This will be a page on the science in Battleship Craft. You are free to edit. Also, if anyone has any questions, they can make a section heading and we will do our best to answer the SCIENCE related question.
What Makes My Ship Move?
What makes your ship move is a combination of several forces. When you start the engines, they turn the propellers, driving the ship foward. Now how does that happen? Well, they push the water backwards, and then, by the law of equal and opposite force, the ship is pushed foward because the force of the water! Cool, right?
The importance of hydrodynamics
What are hydrodynamics? How does it work? Hydrodynamics is the study of how things move through water. This is a primary factor in speed and stability of water going vessels. Like mentioned above, the propellers and engines drive a ship forward through the water; at the same time, the water in front of the ship is pushing back on the ship as it moves through the water (also law of equal and opposite forces). This is why most real world ships have similar bows; it is the most efficient shape to minimize water slowing the ship down. For more on building a hydrodynamic ship in battleship craft, visit the hydrodynamics page.
Why Are Catamarans So Stable?
Catamarans are so stable because the weight is spread out along the two foils, while the center of gravity (COG) is perfectly balanced in the middle, which makes them so stable.
What is COG
The center of gravity is your ship's center. The COG is what your stability count is based off of. If you have ballast at the middle bottom, that is the area where the center of gravity is supposed to be close to. A super high mast means that the center of gravity is closer to the top. Take the Yamato for instance; it has ballast on the bottom but a high mast too, meaning that it's COG is somewhere in the middle. If your ship while it turns completely stays stable it means that the COG is near the middle, which is very good as it means high stability. If the COG is too high or low your ship will tilt more while turning sometimes causing capsizing to a major reduce in speed.
How do Boilers work?
Boilers work primarily through the force of steam. As far as we know, crewmen boil hot water, thus generating steam, and steam can turn turbines which turn the propeller shafts. The crewmen need something to boil water, some of which can be taken from the near infinite supply of water from the ocean (depending on where the boat is sailing). The faster or hotter the crewmen boil the water generates more steam and more power, thus creating a higher-speed ship.
What is density? Do ships have to be lighter than water?
Yes, unless you are building a sub. When the density reaches 1.0 your ship is as dense as water. Density, for example, is why the hollow ship is less dense than the solid one. Here is the definition from Google: Noun. The degree of compactness of a substance: "ship density".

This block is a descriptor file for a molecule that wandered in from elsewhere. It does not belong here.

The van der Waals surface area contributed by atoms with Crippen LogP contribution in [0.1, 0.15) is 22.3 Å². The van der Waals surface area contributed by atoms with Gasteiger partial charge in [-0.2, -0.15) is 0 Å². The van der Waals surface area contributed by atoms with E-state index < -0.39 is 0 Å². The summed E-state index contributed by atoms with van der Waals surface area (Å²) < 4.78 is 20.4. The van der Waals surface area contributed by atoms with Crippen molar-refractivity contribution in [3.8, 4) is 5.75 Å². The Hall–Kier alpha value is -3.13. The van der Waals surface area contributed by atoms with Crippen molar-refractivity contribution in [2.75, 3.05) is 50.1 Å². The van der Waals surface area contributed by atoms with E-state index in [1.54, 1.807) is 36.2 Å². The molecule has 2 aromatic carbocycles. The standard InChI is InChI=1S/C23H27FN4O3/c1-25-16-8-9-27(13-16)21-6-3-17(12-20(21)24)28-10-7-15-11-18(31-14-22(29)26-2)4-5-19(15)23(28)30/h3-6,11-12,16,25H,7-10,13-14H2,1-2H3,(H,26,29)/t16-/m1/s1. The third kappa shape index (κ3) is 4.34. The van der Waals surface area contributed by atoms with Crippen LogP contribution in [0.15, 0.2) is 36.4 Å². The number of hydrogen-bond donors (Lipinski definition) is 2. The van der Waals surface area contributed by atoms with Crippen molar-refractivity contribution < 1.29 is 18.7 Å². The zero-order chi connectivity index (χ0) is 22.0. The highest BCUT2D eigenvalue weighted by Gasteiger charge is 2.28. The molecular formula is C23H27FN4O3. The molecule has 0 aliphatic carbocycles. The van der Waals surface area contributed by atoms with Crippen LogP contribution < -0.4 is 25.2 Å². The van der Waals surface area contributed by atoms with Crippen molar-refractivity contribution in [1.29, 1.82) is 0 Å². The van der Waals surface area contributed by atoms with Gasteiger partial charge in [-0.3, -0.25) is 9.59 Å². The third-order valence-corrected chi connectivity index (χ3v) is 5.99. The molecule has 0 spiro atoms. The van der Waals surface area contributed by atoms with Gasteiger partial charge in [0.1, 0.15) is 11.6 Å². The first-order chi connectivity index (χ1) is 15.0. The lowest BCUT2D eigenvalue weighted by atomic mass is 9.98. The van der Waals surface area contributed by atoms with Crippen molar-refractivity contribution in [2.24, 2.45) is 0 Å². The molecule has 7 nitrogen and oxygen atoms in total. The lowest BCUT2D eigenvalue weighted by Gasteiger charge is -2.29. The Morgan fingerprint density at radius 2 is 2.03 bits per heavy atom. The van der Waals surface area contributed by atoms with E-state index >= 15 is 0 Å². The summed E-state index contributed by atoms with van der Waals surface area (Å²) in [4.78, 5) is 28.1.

Whats the mileage is for a ship (how far can you go with a 100 gallons of fuel)?
The mileage on a ship depends on many things. The size, wind, hydrodynamics, waves or currents, Type of Fuel (wood or coal or gasoline), speed of fuel being used up to go faster, and Aerodynamics. So an exact count would require much calculation.
How fast is a knot?
A knot is 1.115 mph. For an example a ship is going at 100 knots, that means it's going 185 kilometers an hour or 115.1 miles per hour. A knot is also equal to one nautical mi. per hr.
How would Flying Ships work in real life?
Most likely through the use of very powerful engines or antigravity thrusters, depending on the size of the ship. Considering how heavy and large these ships usually are, it's more likely that they use antigravity thrusters on each side and the front+back, allowing for stability, altitude, pitch, and yaw adjustment. Antigravity thrusters by themselves, of course, are very powerful, but they need a energy source. This is where your reactors come in! The bigger the flying ship, the bigger the reactors, and the larger the gravity thrusters. This can be represented by the equation x <= 1/3y and the equation y >= 10z, where y represents the amount of antigravity thrusters, x represents the amount of grams per cubic meter, and z represents the amount of reactors.
How do Warp Drives work?
They manipulate space to form a "warp bubble" around your craft, and then moving that bubble through space instead of your ship. Some warp drives function on different principles, such as physically shortening spacetime between you and your destination (Tesseracts), or going at warp while traveling back in time and popping back up in the present when you reach your destination (Tachywarp Drive), or some even more exotic drives that even involve hopping through other universes!